Qualitative research focuses on depth and process; hence, only a relatively small number of participants (less than 10 people) will be examined in this phenomenological study. The participants will be selected using the purposive sampling technique. The sample will be considered sufficient once the obtained information reaches data saturation or data satisfaction, which refers to the point where no new information can be discovered from additional participants.
Upon the completion of the procedure, each participant will receive Rp 100,000.00 (US $6.77) as a token of appreciation for participating in the research.
Interview Procedure and Data Collection
The data collection components in this research will be interviewers (researchers and field assistants), interview guidelines, field notes, a recorder, and a camera. The research guideline for interviewing patients with T2DM will emphasize the following aspects: knowledge, self-efficacy, outcome expectancy, outcome experience, worry, illness belief, treatment belief, diet, physical activity, medicine intake, treatment pattern, support system, as well as ethnic and cultural influences. Data collection will be done through in-depth interviews, which requires conducting a face-to-face meeting. This type of interview uses unstructured and open-ended questions compiled according to the guidelines to gain insights and opinions from the participants. The time allocated for each participant in 1 meeting will be at least 60-90 minutes. The field note method will be used to document nonverbal information such as date, time, location, and the process description of the interview.
Once the data have been gathered from the participants, it will be organized and prepared for analysis and then typed and sorted into different categories. The data will be read and its meaning reflected upon to thoroughly to understand the participants’ responses. In this process, we will also write several notes regarding the data. The second step will be to conduct deeper analysis through data coding, which includes processing material or information into text, extracting, and sorting them into several categories. These categories will be labeled with specific terms based on the participants’ responses. The categories and themes will then be analyzed to narrow them down to a few themes or categories. These themes will be the main result of the qualitative research, which will later create a more complex analysis, becoming a general description. The third step will involve describing the themes and representing them in narratives or qualitative reports. This narrative covers the explanation about event chronology, certain themes (along with the subthemes, specific illustrations, perspectives, and quotations), or interconnections between themes. Lastly, we will interpret the data based on the questions given to the participants and their responses to gain the essence of their ideas. This interpretation will later become the meaning that comes from the participants’ experience, which aligns with the aim of this study—discovering the participants’ meaning of life. This interpretation will not be our conclusion but rather the participants’ ideas in their own words. Upon the completion of the analysis, the data will be presented in charts, narratives, and recorded quotations from the interview.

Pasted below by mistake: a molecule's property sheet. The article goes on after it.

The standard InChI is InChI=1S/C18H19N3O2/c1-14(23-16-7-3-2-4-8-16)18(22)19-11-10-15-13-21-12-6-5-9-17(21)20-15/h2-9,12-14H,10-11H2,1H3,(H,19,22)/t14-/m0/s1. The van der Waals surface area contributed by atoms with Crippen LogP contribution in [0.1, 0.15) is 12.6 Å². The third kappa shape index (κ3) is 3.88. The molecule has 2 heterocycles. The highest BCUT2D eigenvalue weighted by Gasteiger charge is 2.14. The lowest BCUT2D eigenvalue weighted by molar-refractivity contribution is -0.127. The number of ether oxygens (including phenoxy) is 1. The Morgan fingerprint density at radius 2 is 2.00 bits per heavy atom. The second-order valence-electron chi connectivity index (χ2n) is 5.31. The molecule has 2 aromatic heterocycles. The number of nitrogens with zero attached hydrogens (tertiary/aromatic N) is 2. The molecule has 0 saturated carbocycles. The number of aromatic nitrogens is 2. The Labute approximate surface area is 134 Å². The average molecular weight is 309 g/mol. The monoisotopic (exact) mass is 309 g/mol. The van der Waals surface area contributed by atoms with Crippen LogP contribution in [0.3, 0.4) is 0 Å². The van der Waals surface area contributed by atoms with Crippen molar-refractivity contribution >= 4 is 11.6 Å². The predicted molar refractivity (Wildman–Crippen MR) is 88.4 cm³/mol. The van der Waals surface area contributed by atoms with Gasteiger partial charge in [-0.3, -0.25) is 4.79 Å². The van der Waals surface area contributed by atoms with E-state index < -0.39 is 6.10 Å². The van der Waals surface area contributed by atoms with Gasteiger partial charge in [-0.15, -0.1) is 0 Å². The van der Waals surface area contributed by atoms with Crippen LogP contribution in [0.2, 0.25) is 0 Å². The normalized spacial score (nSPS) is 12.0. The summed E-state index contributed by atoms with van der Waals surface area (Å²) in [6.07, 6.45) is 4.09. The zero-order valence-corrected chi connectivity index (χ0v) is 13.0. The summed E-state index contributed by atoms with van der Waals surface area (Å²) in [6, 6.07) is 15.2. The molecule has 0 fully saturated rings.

Approval for the study’s ethics was received from the Medical and Health Research Ethics Committee, Faculty of Medicine, Public Health and Nursing, Universitas Gadjah Mada, Yogyakarta, Indonesia (KE/FK/0747/EC/2021).
This study received a grant in May 2021 and gained permission from the Medical and Health Research Ethics Committee of Universitas Gadjah Mada, Indonesia, on July 1, 2021. Data collection started on August 12, 2021, and the results are expected to be published in 2022.
This study aims to examine the experiences and needs of patients with T2DM in treating the disease. The data in this study will be analyzed using SCT, which involves personal factors, behavior, and environment. According to the SCT, the details gathered from the patients should include knowledge, self-efficacy, outcome expectancy, outcome experience, worry, illness belief, treatment belief, diet, physical activity, medicine intake, treatment pattern, support system, as well as ethnic and cultural influences. The study results will be used to create and develop an educational intervention model tested on patients with T2DM. Hopefully, with a proper educational intervention model, the medication knowledge, attitude, adherence, and hemoglobin A1c levels of patients with T2DM can be improved.
The results of this study will be used to design an educational intervention model suitable for patients with T2DM to improve their knowledge, attitude, and adherence.
This study is supported by Universitas Gadjah Mada and Universitas Sanata Dharma. The funders had no role in the study design; data collection, analysis, or interpretation; or writing the paper.
YL developed the study protocol, prepared the data collection tools, conducted primary data collection and analysis planning, and wrote the draft paper. EK, YSP, and SAK supervised the study, reviewed the paper, and provided substantial input. All authors have approved the manuscript for submission.
Conflicts of Interest
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|SCT: Social Cognitive Theory|
|T2DM: type 2 diabetes mellitus|
Edited by T Leung; submitted 24.02.22; peer-reviewed by C Memering, R Rastmanesh; comments to author 19.05.22; revised version received 07.06.22; accepted 09.08.22; published 06.09.22Copyright
©Yunita Linawati, Erna Kristin, Yayi Suryo Prabandari, Susi Ari Kristina. Originally published in JMIR Research Protocols (https://www.researchprotocols.org), 06.09.2022.